A small forest of LED lights brought together for an upcoming assignment.
The mythology of photography as it appears on the web would have everyone believe that working photographers are wedded to their flash equipment to the exclusion of any other type of lighting gear. And, of course, the common "knowledge" of the web would be wrong yet again. Not all of us are on an endless search for TTL flash triggers that can control monolights or smaller battery powered flashes from a hundred yards away. Not all of us spend every photographic moment worrying about high speed sync or flash duration. Some of us actually want to have as much control over the nature of the light we use as we can get.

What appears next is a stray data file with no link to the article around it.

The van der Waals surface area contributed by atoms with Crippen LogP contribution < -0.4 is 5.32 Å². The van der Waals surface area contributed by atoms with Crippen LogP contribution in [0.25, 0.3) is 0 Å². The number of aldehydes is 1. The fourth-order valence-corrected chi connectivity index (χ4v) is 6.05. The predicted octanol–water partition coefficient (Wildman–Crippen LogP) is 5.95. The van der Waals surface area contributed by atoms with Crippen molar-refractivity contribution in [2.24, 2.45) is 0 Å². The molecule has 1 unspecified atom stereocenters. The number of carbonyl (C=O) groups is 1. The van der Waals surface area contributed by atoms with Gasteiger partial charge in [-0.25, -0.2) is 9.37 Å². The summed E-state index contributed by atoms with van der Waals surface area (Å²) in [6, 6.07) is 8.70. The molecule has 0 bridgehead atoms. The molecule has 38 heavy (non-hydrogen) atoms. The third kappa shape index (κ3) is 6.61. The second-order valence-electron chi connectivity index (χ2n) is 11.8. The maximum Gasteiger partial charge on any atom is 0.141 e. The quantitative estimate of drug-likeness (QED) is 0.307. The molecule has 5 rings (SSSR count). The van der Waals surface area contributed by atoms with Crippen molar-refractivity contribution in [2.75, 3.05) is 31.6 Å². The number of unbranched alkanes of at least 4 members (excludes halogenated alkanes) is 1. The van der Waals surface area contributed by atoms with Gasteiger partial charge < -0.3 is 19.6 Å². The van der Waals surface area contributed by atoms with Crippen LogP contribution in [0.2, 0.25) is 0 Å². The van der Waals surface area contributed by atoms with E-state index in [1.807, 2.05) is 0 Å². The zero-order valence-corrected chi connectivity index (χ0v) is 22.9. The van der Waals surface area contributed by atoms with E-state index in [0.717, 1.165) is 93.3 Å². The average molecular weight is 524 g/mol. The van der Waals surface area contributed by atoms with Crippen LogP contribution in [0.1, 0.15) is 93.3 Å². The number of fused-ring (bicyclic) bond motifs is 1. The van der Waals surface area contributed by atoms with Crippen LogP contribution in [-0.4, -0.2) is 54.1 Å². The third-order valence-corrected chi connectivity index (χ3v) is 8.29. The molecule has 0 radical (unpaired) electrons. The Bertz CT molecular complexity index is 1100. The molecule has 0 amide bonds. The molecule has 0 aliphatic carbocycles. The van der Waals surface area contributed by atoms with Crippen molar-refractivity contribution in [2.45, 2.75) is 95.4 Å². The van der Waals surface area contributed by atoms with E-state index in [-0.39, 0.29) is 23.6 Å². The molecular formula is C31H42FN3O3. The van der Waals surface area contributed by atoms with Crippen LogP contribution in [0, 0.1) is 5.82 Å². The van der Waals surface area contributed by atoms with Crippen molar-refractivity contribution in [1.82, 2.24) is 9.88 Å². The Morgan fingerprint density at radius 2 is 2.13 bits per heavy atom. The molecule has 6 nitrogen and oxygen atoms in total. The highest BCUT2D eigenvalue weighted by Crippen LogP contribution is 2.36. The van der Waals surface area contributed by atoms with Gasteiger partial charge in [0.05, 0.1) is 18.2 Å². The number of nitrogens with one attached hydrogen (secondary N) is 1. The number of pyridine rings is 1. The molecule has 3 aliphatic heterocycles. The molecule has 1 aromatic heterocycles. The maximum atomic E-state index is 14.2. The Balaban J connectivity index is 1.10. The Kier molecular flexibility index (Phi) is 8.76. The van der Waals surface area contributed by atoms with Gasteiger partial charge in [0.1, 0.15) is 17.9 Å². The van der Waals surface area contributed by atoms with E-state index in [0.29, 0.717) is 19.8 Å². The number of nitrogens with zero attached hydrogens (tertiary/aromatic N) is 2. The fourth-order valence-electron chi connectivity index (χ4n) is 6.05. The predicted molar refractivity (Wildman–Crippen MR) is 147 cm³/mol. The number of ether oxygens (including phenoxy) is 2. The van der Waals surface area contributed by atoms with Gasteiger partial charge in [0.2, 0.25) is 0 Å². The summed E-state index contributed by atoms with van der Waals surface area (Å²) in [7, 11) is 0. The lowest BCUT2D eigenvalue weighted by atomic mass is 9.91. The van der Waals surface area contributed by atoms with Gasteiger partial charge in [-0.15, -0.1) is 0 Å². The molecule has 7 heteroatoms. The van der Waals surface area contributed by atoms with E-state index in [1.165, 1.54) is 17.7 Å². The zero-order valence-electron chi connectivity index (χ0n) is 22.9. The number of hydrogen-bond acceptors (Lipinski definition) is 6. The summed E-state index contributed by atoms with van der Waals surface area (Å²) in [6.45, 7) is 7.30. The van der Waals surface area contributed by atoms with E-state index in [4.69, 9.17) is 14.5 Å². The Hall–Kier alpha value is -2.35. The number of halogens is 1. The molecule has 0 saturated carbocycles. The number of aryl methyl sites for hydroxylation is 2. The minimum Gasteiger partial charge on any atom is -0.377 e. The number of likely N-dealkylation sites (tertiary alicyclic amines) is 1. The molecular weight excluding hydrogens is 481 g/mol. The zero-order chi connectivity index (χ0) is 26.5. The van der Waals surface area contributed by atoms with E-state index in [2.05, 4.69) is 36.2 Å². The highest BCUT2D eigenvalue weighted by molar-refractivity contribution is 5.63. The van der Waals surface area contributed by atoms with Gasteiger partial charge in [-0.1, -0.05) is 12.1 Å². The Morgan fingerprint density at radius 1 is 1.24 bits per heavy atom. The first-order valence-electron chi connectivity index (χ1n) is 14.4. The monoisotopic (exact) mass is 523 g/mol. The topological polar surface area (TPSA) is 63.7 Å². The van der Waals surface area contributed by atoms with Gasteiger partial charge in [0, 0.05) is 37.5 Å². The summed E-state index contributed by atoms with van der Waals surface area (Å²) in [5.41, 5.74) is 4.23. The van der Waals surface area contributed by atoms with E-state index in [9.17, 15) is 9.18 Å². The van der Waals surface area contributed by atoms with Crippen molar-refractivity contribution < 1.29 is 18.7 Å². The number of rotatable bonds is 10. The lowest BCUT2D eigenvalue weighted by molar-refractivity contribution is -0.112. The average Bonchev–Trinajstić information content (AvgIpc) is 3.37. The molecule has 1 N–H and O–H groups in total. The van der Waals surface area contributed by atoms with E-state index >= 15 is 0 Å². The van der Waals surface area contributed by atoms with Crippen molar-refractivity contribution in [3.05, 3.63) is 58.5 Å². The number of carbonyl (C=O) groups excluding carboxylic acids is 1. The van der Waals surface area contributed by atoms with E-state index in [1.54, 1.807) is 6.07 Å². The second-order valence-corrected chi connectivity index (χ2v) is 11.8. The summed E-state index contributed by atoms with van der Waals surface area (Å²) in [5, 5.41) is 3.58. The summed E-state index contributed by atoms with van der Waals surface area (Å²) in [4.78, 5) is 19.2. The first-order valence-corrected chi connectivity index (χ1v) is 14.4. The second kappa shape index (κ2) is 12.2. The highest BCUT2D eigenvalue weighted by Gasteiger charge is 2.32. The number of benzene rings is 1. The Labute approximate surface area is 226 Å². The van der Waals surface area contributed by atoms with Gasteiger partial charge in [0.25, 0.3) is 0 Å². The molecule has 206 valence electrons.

I am prepping my studio for an assignment we'll be undertaking on Tues. Sunday is a great day to clean up, sweep and tidy since the phone isn't ringing and there isn't a growing queue of texts to which I should respond. It's also enough lead time to really think about how I will want to light the products the client brings along and also the best lights with which to work.
I'll be shooting medical products that will, for the most part, be positioned on mannequins, but will also be photographing some prosthetics and even a wheel chair or two. All will be photographed on a white background but, joyously, the client's